“Sanjaya said, ‘Having heard those words of Duryodhana, Gudakesha ofgreat fame looked at the gambler’s son with eyes exceedingly red. Andeyeing Kesava also and tossing his massive arms, he addressed thegambler’s son, saying, ‘He, who, relying on his own strength, summonethhis foes and fighteth with them fearlessly, is spoken of as a man. He,however, who, relying on the strength of others, summoneth his foes, isan infamous Kshatriya. In consequence of his incapacity, such a one isregarded as the lowest of men. Relying on the strength of others, thou (ODuryodhana), being a coward thyself, desirest yet, O fool, to rebuke thyfoes. Having installed (Bhishma) the oldest of all the Kshatriyas, whoseheart is ever bent in doing what is good, who hath all his passions undercontrol, and who is endued with great wisdom, in the command of thytroops and made him liable to certain death, thou indulgest in brag! Othou of wicked understanding, thy object (in doing this) is fully knownto us, O wretch of thy race! Thou hast done it, believing that sons ofPandu will not, from kindness, slay the son of Ganga. Know, however, ODhritarashtra’s son, that I will slay that Bhishma first in the sight ofall the bowmen, relying upon whose strength thou indulgest in suchboasts! O gambler’s son, repairing (hence) unto the Bharatas andapproaching Duryodhana the son of Dhritarashtra, say unto him that Arjunahath said,–So be it! After this night will have passed away, the fierceencounter of arms will take place. Indeed, Bhishma of unfailing might andfirmly adhering to truth, hath told thee in the midst of the Kurus thesewords, viz.,–I will slay the army of the Srinjayas and the Salweyas. Letthat be my task. Excepting Drona I can slay the whole world. Thou needestnot, therefore, entertain any fear oil the Pandavas! At this, thou, ODuryodhana, regardest the kingdom as thy own and thinkest that thePandavas have sunk into distress. Thou hast been filled with pride atthis. Thou seest not, however, danger that is in thy own self. I shall,therefore, in battle, first slay before thy very eyes, Bhishma the eldestof the Kurus! At sunrise (tomorrow) at the head of the troops, withstandards and cars protect ye that leader of thy forces firm in hispromises. I shall, with my arrows, throw him down who is your refuge fromhis car before the eyes of you all! When the morrow cometh, Suyodhanawill know what it is to indulge in brag, beholding the grandsire coveredwith my arrows! Thou shalt, O Suyodhana, very soon see the fulfilment ofthat which Bhimasena in anger had said, in the midst of the assembly,unto thy brother, that man of limited sight, viz., Dussasana, wedded tounrighteousness, always quarrelsome, of wicked understanding, and cruelin behaviour. Thou shalt soon see the terrible effects of vanity andpride, of wrath and arrogance, of bragging and heartlessness, cuttingwords and acts, of aversion from righteousness, and sinfulness andspeaking ill of others, of transgressing the counsels of the aged, ofoblique sight, and of all kinds of vices! O scum of humanity, how canstthou, O fool, hope for either life or kingdom, if I, having Vasudeva formy second, give way to anger? After Bhishma and Drona will have beenquieted and after the Suta’s son will have been overthrown, thou shalt behopeless of life, kingdom and sons! Hearing of the slaughter of thybrothers and sons, and struck mortally by Bhimasena, thou wilt, OSuyodhana, recollect all thy misdeeds!–Tell him, O gambler’s son, that Ido not vow a second time. I tell thee truly that all this will betrue!–Departing hence, O Uluka, say, O sire, these words of mine, untoSuyodhana! It behoveth thee not to apprehend my behaviour by the light ofthy own! Know the difference there is between thy conduct and mine, whichis even the difference between truth and falsehood! I do not wish harm toeven insects and ants. What shall I say, therefore, of my ever wishingharm to my kinsmen? O sire, it was for this that five villages only weresolicited by me! Why, O thou of wicked understanding, dost thou not seethe dire calamity that threatens thee? Thy soul overwhelmed with lust,thou indulgest in vauntings from defectiveness of understanding. It isfor this also thou acceptest not the beneficial words of Vasudeva. Whatneed now of much talk? Fight (against us) with all thy friends! Say, Ogambler’s son, unto the Kuru prince who always doth what is injurious tome (these words also, viz.,)–Thy words have been heard; their sense alsohath been understood. Let it be as thou wishest!’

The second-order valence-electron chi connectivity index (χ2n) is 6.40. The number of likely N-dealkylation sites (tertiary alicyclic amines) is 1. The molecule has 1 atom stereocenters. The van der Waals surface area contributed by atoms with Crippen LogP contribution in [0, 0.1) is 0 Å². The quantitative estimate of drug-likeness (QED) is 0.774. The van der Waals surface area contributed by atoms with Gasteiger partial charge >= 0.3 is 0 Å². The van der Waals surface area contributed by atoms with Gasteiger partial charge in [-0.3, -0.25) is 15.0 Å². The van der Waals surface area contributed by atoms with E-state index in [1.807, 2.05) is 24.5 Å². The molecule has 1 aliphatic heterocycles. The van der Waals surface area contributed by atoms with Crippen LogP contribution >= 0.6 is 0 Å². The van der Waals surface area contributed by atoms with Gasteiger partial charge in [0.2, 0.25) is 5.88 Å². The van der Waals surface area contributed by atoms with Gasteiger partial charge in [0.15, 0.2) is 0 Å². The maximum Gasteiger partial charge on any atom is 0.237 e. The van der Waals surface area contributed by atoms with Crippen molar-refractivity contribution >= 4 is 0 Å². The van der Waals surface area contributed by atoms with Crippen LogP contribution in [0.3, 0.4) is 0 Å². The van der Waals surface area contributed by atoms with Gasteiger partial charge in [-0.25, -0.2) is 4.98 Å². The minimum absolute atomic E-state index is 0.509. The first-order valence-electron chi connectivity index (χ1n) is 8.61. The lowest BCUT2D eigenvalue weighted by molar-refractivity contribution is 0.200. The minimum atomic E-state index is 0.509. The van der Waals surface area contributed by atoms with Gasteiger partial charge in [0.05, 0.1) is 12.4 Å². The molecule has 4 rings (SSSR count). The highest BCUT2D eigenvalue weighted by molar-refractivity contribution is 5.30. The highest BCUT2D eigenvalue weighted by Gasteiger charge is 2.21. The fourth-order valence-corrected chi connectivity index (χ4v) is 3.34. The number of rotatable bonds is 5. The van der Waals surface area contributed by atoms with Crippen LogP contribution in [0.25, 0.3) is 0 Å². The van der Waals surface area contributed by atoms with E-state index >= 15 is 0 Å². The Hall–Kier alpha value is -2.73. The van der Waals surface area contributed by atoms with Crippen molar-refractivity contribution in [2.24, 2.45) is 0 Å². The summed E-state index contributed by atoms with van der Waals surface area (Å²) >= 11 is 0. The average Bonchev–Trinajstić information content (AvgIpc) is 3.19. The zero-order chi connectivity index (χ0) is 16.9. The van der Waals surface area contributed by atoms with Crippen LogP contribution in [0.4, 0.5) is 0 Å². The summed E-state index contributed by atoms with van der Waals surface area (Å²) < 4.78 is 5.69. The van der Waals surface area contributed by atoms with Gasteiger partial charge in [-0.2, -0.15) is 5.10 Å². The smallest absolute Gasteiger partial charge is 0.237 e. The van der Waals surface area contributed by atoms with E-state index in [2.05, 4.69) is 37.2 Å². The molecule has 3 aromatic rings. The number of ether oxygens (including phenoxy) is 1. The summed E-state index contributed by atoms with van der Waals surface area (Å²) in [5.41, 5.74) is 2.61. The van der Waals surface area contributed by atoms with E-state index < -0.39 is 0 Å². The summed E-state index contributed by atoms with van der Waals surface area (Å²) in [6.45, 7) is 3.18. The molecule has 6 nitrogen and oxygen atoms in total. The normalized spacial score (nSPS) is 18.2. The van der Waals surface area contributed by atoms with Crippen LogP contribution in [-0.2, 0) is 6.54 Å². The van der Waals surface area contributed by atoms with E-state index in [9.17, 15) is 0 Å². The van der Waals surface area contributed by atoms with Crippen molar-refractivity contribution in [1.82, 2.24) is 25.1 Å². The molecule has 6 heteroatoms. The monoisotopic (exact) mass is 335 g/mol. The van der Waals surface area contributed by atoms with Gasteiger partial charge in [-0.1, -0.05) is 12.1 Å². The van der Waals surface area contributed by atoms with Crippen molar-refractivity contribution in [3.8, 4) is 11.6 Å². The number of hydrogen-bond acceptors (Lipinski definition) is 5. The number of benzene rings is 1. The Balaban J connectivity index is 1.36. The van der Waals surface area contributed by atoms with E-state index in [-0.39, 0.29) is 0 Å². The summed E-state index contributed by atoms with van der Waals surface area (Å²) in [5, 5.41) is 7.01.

‘O son of king, Bhimasena then once more said these words, ‘O Uluka, saythose words of mine unto the wicked-minded, deceitful, and unrighteousSuyodhana, who is an embodiment of sin, who is wedded to guile, and whosebehaviour is exceedingly wicked. Thou shalt have to dwell in the stomachof a vulture or in Hastinapura. O scum of human kind, I shall assuredlyfulfil the vow I have made in the midst of the assembly. I swear in thename of Truth, slaying Dussasana in battle, I shall quaff his life-blood!Slaying also thy (other) brothers, I shall smash thy own thighs. Withoutdoubt, O Suyodhana, I am the destroyer of all the sons of Dhritarashtra,as Abhimanyu is of all the (younger) princes! I shall by my deeds,gratify you all! Hearken once more to me. O Suyodhana, slaying thee, withall thy uterine brothers, I shall strike the crown of thy head with myfoot in the sight of the king Yudhishthira the Just!’